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Blacklist project frustration

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I spent a big amount of my time this spring creating a blacklist website for my union. It is stuck in limbo now because basically this:



It is just frustrating when you try to do something and people think it's ok to be shitty to you. Anyone who has experience with threat modeling and wants to help let me know.
Posted on - Categories: IWW


Strike - update

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Another day - another protest. Me and my fellow workers were back in front of parliament last Friday. This was the 3rd time in 2 weeks that we were protesting after 10 days of ongoing strike actions and stalled negotiations. The government, who had refused to negotiate with its workers before the negotiations in the private sector were over and then had refused to consider any collective agreement, but a carbon copy of the one of the private sector, finally decided to do what it wanted to do in the first place and created a law to take our right to strike away.

Wages in the public sector are lower than in the private sector for people with university degrees. Furthermore public institutions are not flexible enough in their financial management to be able to offer competitive prices.
Healthcare workers in the other Scandinavian countries have a much higher purchase power than in Iceland. As it is easy to get a license in any Scandinavian country with an Icelandic degree the brain drain has been enormous. After the ham-handed way the government handed the negotiations with the workers, even more are thinking of moving abroad, especially nurses, which means the decreased services which had endangered patients well being during the strike is probably going to become the norm in Iceland.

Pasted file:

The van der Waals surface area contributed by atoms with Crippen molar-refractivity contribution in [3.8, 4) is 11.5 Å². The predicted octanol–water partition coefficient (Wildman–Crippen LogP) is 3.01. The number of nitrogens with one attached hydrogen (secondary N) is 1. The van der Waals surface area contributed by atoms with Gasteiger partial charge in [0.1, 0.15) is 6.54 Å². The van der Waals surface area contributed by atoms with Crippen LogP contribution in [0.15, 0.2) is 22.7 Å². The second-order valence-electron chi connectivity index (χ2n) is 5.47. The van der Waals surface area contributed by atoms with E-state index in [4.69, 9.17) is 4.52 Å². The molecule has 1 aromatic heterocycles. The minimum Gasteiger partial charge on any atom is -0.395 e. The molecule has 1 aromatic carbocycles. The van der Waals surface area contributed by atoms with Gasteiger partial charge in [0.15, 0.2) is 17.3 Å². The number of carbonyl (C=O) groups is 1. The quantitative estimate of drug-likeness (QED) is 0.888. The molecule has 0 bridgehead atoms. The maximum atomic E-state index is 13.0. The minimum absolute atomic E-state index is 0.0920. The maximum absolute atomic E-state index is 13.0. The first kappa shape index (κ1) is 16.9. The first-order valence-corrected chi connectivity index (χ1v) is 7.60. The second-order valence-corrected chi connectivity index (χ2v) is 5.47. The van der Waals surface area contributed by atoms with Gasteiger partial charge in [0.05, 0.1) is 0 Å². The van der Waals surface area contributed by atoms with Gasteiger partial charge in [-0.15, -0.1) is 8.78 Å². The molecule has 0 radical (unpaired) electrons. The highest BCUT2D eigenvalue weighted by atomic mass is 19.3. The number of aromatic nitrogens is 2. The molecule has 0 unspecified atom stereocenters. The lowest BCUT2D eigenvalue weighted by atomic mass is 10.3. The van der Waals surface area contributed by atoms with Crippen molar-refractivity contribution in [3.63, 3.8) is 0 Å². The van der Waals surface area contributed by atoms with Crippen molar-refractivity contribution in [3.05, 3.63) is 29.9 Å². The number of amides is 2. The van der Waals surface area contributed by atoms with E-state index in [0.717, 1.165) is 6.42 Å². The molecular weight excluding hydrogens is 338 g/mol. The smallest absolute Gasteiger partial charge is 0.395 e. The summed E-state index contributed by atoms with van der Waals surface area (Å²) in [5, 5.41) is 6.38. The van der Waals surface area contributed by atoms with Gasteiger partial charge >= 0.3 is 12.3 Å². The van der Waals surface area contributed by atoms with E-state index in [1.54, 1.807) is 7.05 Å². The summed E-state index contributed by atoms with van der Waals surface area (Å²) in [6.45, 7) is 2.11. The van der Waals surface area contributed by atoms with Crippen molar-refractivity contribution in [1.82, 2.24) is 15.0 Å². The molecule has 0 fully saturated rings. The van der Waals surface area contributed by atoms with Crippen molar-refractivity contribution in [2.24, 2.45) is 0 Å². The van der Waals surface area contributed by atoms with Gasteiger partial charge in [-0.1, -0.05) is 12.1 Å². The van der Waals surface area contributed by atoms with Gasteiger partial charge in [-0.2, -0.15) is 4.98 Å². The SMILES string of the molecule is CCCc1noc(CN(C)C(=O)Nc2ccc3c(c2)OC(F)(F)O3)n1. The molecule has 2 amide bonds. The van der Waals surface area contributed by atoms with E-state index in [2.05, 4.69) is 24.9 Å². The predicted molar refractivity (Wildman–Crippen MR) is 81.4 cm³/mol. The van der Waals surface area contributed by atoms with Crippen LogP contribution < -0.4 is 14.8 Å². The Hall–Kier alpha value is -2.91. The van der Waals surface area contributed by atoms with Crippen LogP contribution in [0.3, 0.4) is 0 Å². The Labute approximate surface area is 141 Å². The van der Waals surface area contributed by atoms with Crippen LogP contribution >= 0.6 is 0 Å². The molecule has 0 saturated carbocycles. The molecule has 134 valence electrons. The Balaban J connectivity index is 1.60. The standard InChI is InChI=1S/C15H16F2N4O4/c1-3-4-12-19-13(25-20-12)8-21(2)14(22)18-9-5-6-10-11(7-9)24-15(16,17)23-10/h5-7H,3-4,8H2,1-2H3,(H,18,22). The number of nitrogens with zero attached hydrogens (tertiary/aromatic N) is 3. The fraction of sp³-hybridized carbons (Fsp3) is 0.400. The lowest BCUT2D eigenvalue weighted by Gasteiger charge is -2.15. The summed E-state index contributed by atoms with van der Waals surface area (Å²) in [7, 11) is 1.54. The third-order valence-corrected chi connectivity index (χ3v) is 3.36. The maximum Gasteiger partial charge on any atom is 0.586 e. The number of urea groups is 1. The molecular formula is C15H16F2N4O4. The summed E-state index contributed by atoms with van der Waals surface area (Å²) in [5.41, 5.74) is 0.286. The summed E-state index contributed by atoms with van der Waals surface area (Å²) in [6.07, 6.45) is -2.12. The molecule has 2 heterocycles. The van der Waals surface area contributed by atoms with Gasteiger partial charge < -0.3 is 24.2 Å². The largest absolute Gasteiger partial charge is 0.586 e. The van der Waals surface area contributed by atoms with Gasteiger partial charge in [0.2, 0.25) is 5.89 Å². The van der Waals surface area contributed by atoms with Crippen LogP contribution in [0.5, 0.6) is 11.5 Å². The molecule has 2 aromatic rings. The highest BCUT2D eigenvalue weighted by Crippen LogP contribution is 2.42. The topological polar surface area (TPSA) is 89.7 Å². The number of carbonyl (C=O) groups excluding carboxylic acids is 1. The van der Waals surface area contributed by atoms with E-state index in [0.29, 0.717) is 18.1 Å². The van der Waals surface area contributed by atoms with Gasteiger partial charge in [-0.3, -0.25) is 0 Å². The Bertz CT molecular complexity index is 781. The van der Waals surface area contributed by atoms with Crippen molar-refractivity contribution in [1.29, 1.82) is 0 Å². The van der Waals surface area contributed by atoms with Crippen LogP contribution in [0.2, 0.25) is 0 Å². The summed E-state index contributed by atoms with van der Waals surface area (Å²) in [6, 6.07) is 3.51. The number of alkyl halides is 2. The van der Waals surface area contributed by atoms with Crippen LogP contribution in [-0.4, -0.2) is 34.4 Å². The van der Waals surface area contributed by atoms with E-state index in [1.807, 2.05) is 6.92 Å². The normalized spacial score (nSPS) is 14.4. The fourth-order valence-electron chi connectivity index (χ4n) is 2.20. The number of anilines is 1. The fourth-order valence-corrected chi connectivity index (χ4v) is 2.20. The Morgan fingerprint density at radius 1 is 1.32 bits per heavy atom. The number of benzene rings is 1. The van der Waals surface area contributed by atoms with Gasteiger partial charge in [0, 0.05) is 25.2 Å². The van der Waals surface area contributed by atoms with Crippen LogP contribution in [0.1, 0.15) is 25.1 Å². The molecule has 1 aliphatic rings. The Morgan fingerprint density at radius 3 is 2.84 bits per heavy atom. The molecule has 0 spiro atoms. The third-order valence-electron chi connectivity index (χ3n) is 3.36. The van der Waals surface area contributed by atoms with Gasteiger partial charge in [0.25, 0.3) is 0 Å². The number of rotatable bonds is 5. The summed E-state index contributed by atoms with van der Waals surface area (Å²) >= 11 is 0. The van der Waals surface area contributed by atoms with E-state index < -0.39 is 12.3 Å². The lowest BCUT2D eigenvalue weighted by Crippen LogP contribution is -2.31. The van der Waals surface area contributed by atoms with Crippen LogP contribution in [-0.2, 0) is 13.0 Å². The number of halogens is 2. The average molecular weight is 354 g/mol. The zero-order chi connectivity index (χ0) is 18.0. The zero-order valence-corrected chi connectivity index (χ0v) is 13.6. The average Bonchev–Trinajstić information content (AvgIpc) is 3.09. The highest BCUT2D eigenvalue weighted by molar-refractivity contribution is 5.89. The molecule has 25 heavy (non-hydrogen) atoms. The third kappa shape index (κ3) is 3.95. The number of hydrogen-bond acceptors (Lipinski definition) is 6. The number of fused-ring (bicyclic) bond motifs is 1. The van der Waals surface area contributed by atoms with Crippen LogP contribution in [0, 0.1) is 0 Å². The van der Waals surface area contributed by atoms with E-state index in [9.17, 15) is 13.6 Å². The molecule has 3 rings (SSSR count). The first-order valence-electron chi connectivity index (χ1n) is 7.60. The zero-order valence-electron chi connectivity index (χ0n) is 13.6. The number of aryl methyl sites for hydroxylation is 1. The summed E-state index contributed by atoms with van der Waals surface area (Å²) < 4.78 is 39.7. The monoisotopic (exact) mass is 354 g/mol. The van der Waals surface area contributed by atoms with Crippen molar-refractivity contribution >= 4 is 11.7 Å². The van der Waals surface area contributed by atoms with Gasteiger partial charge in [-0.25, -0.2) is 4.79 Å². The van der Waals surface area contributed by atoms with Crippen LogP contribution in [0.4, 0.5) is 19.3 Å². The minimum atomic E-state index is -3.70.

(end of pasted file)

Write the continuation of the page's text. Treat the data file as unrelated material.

Maybe it is just another move in the continuing effort of the current government to dismantle the public healthcare system.

As a supporter of industrial unionism it was encouraging to see my union BHM to stand in solidarity with the Nurses Union. As workers of the same industry our concerns and demands aligned and we did not let us be played against each other but stood together in solidarity. I also experienced a lot of support at work from other health care workers who did not to belong to our union. The general opinion seemed to be that it is an issue of a struggling healthcare system and that it is in danger of losing an important part of the workforce if working conditions do not improve.


Posted on - Categories: Politics IWW


Health care in Iceland

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The administrators of Expat-Blog asked in the Forum to write some information about the Icelandic Health Care system. Considering I'm working in it, I decided to answer.

The health care system in Iceland is a NHS style system, which means everyone is covered by the Icelandic Health Insurance, which is financed via taxes.
There is no private system to speak of, but the current government is working hard on changing that, crippling the public health care system while a private hospital is planned to be built.

Immigrants who have been legally residing in Iceland for 6 month are automatically covered. If one is from an EEA country can get coverage via the European Health Insurance Card or is insured directly if one has been insuread/resided in one of the EEA member states 6 month previously. One has to request form E104 (or form E106/E109/E121) from their previous insurance provider and submit it to the Icelandic Health Insurance.